The cryptocurrency attack featured on Silicon Valley is real, but it doesn’t work like that

Spoilers for the trailerof Silicon Valley’s season finale.

Tonight’s Silicon Valley season finale is titled “Fifty-One Percent,” and according to the trailer for the episode, it features a crazy twist centered on what’s called a 51 percent attack. This is when an organized group of cryptocurrency miners achieve a majority on a blockchain network, which enables them to hold the network hostage and disrupt it in various ways. On the show, Pied Piper’s enemies start joining the blockchain network until they reach a 51 percent consensus, which gives them the power to “delete all of our users, all of our developer apps, crash our coin. This would be the end of Pied Piper,” explains Dinesh.

The 51 percent attack does exist in the real world and has been deployed against smaller coins like Krypton and Shift, which are clones of the more popular cryptocurrency Ethereum. Both were attacked by the same group, which calls itself the 51 Crew. Once the group held a majority of both coins, it then sent their creators a ransom note, stating that serious damage would occur to Krypton and Shift if they weren’t paid. This is a real threat; a group of coin miners that control more than 50 percent of the network can wreak havoc by stopping payments between users, or reverse certain completed transactions, so that it would look as if they still had the coins they spent.

For smaller coins in particular, rewriting transactions on the public ledger can be damaging because it ruins the legitimacy of all transactions — something that could very well kill the coin. It’s a problem that doesn’t have an exact solution because such miners are taking advantage of the decentralized way the network is built.

But Cornell cryptographer Emin Gün Sirer tells The Verge that 51 percent attacks can’t do quite as much damage as the Silicon Valley episode suggests. While messing with a coin like this might crash it, it wouldn’t allow attackers to “delete all of our users, all of our developer apps” as Dinesh suggests.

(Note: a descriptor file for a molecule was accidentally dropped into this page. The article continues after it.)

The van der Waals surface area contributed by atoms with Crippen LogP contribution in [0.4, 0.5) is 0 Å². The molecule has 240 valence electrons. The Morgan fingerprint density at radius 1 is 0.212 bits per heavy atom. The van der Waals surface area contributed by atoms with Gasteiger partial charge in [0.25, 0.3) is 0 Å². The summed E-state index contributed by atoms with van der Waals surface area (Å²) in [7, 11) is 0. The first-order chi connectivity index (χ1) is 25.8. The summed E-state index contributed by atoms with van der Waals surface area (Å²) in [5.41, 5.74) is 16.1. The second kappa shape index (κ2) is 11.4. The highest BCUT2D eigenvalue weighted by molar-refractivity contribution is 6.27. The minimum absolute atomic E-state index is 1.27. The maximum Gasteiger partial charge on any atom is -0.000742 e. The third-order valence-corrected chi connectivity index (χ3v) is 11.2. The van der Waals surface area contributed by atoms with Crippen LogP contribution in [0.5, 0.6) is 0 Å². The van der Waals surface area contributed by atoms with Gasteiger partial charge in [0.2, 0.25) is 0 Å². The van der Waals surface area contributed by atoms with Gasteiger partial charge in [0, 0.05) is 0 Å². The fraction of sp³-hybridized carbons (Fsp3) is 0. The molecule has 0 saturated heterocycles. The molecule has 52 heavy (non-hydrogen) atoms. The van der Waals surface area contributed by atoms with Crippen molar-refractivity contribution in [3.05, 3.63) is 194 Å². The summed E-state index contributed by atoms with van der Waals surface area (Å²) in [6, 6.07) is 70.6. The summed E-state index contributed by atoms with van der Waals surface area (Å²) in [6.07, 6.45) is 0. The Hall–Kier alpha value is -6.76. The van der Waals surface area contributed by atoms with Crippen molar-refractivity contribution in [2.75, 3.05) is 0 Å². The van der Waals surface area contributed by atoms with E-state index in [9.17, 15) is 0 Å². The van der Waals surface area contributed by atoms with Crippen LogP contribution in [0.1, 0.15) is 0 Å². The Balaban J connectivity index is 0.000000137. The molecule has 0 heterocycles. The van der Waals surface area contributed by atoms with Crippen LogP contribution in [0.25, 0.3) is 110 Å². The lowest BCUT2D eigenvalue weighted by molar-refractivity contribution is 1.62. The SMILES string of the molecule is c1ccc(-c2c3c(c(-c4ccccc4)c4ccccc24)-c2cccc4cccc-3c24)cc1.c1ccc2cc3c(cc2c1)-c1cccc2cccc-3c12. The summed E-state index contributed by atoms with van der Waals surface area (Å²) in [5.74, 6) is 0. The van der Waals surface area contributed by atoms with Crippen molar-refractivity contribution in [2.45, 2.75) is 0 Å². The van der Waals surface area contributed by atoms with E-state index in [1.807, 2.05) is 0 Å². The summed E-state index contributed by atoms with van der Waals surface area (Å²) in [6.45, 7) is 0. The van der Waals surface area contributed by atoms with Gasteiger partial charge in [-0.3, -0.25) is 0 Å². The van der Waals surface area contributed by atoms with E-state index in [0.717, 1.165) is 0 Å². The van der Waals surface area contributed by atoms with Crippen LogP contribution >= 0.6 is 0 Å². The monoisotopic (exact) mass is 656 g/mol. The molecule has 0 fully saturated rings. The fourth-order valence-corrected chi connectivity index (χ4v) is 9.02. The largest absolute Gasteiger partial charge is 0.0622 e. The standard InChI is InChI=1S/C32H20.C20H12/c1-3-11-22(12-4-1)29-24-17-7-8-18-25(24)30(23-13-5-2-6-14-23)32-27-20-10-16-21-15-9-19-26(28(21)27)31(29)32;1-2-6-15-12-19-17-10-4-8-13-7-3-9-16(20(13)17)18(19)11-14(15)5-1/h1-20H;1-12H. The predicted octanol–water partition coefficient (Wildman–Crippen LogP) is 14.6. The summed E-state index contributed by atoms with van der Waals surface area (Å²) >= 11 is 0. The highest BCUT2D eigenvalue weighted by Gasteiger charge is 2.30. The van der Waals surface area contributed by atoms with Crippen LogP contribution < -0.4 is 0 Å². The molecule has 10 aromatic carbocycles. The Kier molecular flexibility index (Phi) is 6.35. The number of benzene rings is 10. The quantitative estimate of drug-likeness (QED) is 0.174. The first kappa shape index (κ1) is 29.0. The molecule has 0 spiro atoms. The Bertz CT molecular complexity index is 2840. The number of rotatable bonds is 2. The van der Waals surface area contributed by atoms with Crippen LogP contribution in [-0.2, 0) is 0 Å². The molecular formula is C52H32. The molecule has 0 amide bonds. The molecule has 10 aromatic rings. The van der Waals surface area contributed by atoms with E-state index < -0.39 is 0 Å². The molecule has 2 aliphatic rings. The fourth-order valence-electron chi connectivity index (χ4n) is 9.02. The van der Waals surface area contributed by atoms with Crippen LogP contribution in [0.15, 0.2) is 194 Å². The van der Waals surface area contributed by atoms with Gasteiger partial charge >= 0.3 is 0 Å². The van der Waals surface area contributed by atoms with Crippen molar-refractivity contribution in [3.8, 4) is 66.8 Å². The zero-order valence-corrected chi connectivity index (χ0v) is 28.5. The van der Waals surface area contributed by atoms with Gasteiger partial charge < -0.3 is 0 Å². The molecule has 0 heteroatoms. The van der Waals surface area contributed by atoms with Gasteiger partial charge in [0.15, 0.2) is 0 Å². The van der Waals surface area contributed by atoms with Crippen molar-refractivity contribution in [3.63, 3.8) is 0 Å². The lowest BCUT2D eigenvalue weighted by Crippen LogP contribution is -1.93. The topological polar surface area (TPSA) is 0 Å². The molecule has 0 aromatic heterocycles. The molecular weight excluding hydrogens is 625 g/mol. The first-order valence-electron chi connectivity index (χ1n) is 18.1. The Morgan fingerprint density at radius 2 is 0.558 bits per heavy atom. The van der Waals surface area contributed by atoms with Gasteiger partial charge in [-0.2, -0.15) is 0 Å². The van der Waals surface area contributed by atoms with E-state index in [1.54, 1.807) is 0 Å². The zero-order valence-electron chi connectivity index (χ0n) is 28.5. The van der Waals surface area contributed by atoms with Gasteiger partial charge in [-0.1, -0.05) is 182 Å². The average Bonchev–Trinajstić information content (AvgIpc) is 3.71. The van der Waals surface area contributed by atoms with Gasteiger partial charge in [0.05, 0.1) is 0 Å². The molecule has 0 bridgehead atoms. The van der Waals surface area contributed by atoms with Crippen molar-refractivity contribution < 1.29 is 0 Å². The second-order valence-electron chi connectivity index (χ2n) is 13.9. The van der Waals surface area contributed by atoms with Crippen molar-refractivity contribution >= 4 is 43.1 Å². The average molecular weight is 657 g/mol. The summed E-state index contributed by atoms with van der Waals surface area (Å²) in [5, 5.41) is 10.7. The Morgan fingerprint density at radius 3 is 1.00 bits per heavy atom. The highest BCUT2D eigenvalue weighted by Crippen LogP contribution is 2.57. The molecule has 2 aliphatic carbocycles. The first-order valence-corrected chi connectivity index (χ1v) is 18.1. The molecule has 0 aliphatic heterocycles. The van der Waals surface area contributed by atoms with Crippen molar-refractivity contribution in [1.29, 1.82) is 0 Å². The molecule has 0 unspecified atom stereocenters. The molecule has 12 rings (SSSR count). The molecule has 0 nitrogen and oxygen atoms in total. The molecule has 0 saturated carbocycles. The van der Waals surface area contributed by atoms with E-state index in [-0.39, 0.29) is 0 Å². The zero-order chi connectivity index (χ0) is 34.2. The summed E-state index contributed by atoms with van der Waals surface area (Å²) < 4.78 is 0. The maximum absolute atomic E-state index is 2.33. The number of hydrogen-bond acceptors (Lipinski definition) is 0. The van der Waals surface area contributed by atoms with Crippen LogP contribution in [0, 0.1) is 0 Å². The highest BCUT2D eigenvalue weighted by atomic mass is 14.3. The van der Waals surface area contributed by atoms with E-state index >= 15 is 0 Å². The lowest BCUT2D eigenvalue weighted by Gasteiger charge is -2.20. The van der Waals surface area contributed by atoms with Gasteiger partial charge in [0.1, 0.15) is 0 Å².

“Miners at 51 percent or more have a lot of powers, but they do not have the ability to change the actual rules of the system, nor can they usurp funds,” Sirer explains, “They can rewrite the existing blockchain in a limited fashion: they cannot introduce transactions that don’t already exist, they can omit any transaction that they want, and they certainly cannot change any of the existing rules.”

Sirer suggests that the exaggerated power attributed to the attack are just a bit of dramatic license. “Sometimes, for a good screenplay, Hollywood will take liberties with the technical facts on the ground. I think we have one of those situations here.” Silicon Valley has a long history of raising real issues in the tech community, though sometimes exaggerated for effect. Last week, its penultimate episode highlighted excellent points about Bitcoin, and even though this week’s episode is a little less accurate, it still points out a significant concern. The 51 percent attack isn’t extremely well-known outside of the cryptocurrency researcher community and it does suggest a potentially serious flaw in completely decentralized networks. For people trying to do business on those blockchains, it’s a problem worth acknowledging.

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